Category Archives: bernard madoff

Downside of trust: vulnerability to frauds

House of Cards - Flickr photo by tjflex2

Both Bernie Madoff and now Monroe Beachy (a 77-year old Amish man) were helped in perpetrating their fraud by utilizing high levels of trust within the Jewish and Amish communities respectively.  [Unlike the Madoff and Beachy examples were the perpetrators came from within the Jewish and Amish religions respectively, various people have posed as Mormons to perpetrate fraud within the LDS community, which is also very trusting.]

The Washington Post article asserts that Beachy raised $33 million over the last quarter century from Amish investors. Along the way, “Beachy became treasurer of the Amish Helping Fund, a nonprofit that takes in money from investors and makes real estate loans ‘in an effort to preserve the Amish way of life,’ the group said in a court filing. Beachy put some money in the Amish Helping Fund, which entrusted him with an even larger sum of $2.6 million.”

Beachy further undermined his standing in the Amish community by violating their norms of social capital: working things out among themselves rather than bringing in courts. “Much of the sour taste in Sugarcreek over the scandal has resulted because Beachy took the matter to bankruptcy court, contrary to religious precepts, instead of resolving it within the community. In piles of form letters, investors have asked the court to let them address Beachy’s debts in their own way because ‘participation as a creditor is abhorrent to deeply held spiritual principles.’ ”

I recently wrote on the American Grace blog about the evidence that the religious are more vulnerable to being scammed since they are deemed as more trustworthy and are also more trusting.  Read it here.

See “In an Amish village, the SEC alleges a Madoff-like fraud” (Washington Post, 2/17/11, by David S. Hilzenrath)

Interesting links: Obama 2.0, craigslist for service, trust and voter turnout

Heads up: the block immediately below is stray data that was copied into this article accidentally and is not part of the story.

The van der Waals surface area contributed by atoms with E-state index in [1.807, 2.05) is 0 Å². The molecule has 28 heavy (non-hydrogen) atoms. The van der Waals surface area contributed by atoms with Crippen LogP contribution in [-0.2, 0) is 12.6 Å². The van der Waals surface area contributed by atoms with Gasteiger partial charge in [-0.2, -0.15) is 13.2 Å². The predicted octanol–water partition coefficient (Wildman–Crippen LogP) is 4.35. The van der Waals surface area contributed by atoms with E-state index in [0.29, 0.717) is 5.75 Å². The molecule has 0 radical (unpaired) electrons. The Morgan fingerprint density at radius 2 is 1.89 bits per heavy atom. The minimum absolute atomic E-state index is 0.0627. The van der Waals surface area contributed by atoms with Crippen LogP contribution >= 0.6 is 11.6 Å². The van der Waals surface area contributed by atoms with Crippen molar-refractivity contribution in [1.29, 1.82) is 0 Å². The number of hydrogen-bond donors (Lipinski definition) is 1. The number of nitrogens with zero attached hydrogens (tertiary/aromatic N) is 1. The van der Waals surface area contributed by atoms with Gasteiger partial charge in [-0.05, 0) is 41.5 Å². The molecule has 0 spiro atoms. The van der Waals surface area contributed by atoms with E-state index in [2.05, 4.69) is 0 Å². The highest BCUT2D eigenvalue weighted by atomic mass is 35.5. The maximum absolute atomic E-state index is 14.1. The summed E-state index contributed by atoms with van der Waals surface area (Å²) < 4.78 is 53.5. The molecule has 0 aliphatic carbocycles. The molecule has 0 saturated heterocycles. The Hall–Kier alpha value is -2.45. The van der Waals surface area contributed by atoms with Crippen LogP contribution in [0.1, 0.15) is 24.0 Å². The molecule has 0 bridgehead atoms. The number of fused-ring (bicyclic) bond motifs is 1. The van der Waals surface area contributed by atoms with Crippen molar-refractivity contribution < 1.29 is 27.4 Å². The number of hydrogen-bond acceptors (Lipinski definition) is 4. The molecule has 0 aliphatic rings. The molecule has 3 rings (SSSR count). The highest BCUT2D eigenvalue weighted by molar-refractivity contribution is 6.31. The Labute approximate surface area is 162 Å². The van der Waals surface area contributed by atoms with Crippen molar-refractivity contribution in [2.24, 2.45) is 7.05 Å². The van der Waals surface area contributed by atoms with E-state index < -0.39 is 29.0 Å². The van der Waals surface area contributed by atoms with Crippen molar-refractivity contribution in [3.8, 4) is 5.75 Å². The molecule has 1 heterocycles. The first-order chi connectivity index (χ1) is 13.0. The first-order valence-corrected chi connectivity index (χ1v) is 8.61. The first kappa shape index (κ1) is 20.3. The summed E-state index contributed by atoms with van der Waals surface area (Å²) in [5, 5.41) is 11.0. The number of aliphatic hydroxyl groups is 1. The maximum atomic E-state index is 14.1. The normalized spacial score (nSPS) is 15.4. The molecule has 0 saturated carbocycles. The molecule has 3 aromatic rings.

(photo by remolacha)

(photo by remolacha)

I previously posted on how the economy depends so heavily on our trust.  Slate’s Anne Applebaum has a recent post on how the fraud of Bernard Madoff threatens to return us more to the creaky workings of the Polish economy c. 1990.

It is amazing the range of sophisticated and prominent investors brought down by Madoff’s $50 billion Ponzi scheme, including Stephen Spielberg, Dreamwork’s Jeffrey Katzenberg, ex-Sen. Frank Lautenberg, Elie Wiesel, Mort Zuckerman, and $3 billion invested by the Spanish bank Santander.

Obama 2.0: I was at an interesting roundtable yesterday on the Internet and Democracy where many in the group felt that as dramatic a role that the Internet played in the election of Obama, the potential for the Obama administration to take us to an entirely new level of citizen participation in governance, transparency and accountability is much higher.  One of the participants was Beth Noveck, pioneer of the innovative Peer-to-Patent system, who is on the Technology, Innovation and Government Reform policy working group helping to advise Obama on transparency and accountability.

– TechPresident also had this interesting post on the reports from the PA Field Director for Obama (Paulette Aniskoff) on feedback that the Obama campaign was hearing from their volunteer troops.

Craigslist for Service:  The Obama campaign has been advocating during the campaign that we need a craigslist for service and it is even in the Obama platform.  Craig Newmark, self-described customer service representative, and founder of craigslist partly says we have it already and it’s called VolunteerMatch, but he also talks about his vision of other ways people can serve.

Voter Turnout:  I previously posted updated turnout figures here, but Michael McDonald of GMU has slightly revised upward his turnout estimate to 61.6% to 131 million.  This still makes it the highest for 40 years, since 1968.   McDonald notes that these “preliminary” numbers could creep slightly higher but are essentially settled.  [See McDonald’s blog post here.]  Curtis Gans, the other major scholar in this field, has not revised his earlier estimates, and McDonald continues to believe that 2008 represented more of an increase in voter turnout than Gans.  By Spring we’ll get Americans’ self-reports of voting on the CPS November supplement.  The Associated Press reports that early voting hit a new high, with about 41 million people, or over 31%, voting before Election Day (vs. 22% in 2004). Voter turnout increased substantially in newly competitive states like Virginia, Indiana and North Carolina, which all went for Obama for the first time in decades and turnout also rose in Republican states with large black populations, such as Mississippi, South Carolina and Georgia.  North Carolina saw the biggest increase in turnout, rising from 57.8% in 2004 to 65.8% in 2008, driven by a large African American population, and competitive elections at the gubernatorial, Senatorial and presidential levels.